Under the Maple Canopy

Singing Union Songs Since 2009

Monetary Hijinks

First it was collective bargaining, selling power plants on no-bid contracts, limiting BadgerCare, etc, etc. Now, it’s the small, self-supporting State Life Insurance program:

In 2010, the State Life Fund sold 146 new policies with $69,000 in new premiums. The plan is totally self-supporting and continually runs a surplus. It requires no extra workers in the Office of the Insurance Commissioner. It’s a good deal for young families who want to have at least a little life insurance protection. Some cash in their policies and use the cash value to help pay for their children’s college. Older folks are known to purchase a policy to cover funeral expenses.

Yet Walker wants to freeze it in place come July 1 and close it to further purchases.

It’s a blatant giveaway to the private insurance industry, which has long bristled at the existence of the fund, insisting that it is “socialized insurance.” It has tried without success for several decades to get it killed. The most recent attack on it came from dishonored former state Rep. Scott Jensen of Waukesha, himself an insurance industry shill. Even Tommy Thompson’s Republican administration wouldn’t go along with Jensen’s scheme to close it down.

Then it’s the damage to the State Capitol:

The International Union of Painters and Allied Trades District Council 7 — which claims over 100 years of experience in painting and in the removal of adhesive tapes from the Capitol building — also weighed in on the matter today.

“After inspecting the Capitol early Friday morning, I am 100 percent confident that any so-called ‘damage’ done by community members expressing their First Amendment rights is nowhere near $7 million,” says IUPAT business manager John Jorgensen in a written statement. “This estimate is yet another gross overreach. I would like to personally offer IUPAT labor on a volunteer basis to address any alleged damage from protesters’ signs and tape during the protests.”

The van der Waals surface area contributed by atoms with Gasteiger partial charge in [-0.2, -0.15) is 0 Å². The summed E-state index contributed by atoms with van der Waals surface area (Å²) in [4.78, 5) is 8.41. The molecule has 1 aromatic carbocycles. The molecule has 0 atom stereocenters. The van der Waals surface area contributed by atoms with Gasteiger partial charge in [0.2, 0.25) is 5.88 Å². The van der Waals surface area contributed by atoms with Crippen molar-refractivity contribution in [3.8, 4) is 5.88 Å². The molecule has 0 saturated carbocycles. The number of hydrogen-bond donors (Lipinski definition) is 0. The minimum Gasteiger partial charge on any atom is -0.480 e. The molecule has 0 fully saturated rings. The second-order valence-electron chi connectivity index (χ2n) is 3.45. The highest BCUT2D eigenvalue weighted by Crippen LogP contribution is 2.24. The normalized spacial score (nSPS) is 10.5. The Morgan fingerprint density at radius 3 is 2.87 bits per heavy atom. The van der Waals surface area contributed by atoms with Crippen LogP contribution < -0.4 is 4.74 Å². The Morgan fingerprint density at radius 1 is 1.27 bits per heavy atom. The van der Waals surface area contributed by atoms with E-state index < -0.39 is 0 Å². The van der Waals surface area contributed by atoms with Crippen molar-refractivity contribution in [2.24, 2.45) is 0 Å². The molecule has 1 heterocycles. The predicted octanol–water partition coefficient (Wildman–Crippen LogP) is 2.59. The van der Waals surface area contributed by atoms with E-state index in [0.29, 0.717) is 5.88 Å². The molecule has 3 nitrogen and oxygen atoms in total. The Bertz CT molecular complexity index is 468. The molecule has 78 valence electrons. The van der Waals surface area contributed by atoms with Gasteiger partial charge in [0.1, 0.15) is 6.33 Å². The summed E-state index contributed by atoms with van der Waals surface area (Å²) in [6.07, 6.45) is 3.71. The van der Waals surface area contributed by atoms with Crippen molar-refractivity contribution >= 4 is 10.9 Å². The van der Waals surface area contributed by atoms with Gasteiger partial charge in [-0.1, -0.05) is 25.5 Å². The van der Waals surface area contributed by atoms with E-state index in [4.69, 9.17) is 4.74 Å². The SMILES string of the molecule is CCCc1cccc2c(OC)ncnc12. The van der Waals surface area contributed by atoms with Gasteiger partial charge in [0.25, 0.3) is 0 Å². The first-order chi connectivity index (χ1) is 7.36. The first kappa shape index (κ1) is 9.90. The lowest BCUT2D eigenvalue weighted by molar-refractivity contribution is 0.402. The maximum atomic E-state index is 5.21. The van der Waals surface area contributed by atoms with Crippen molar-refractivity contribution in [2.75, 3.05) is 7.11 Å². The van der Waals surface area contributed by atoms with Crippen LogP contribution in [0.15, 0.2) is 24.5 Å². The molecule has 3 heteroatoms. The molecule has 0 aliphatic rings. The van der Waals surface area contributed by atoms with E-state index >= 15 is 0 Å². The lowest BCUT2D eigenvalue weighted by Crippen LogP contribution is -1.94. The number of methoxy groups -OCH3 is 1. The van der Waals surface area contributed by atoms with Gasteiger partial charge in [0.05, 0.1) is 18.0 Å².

Then they cut incentives to quality Child Care Centers:

Gov. Scott Walker’s biennial budget bill would keep a key provision of a new state rating system for child care providers by paying financial bonuses to high-quality centers that care for low-income children.

However, under Walker’s proposal, the amount of those bonuses would be smaller than originally approved by legislators.

Then it’s energy initiatives:

The state has also been operating under a directive that by 2015 it reduce gasoline use by at least 50 percent from 2006 levels. Walker wants to eliminate the requirement and drop the reduction goal to 20 percent.

Along those lines, Walker wants to do away with any requirements regarding use of hybrid-electric vehicles or alternative fuels in state-owned vehicles.

The proposed budget also deletes a rule the state consider energy use in the purchase of new appliances, lighting or heating systems costing under $5,000.

As a final kicker, the bill eliminates the Small Business Environmental Council, which assists small businesses in complying with federal and state laws regulating air and water pollution.

But mostly, it’s the penny-wise and pound-foolish tactic of slashing budgets and programs:

Historically, times of fiscal stress forced states to make useful economies in programs that didn’t work or were not essential. But what’s happening in so many places now is a reckless rush to gut the parts of government that all but the most extreme libertarians support — and that truly deserve to be seen (one thinks of education and programs for poor children) as investments in the future.

And those governors doing the hard work trying to balance cutbacks and tax increases get ignored, because there’s nothing sexy about being responsible.


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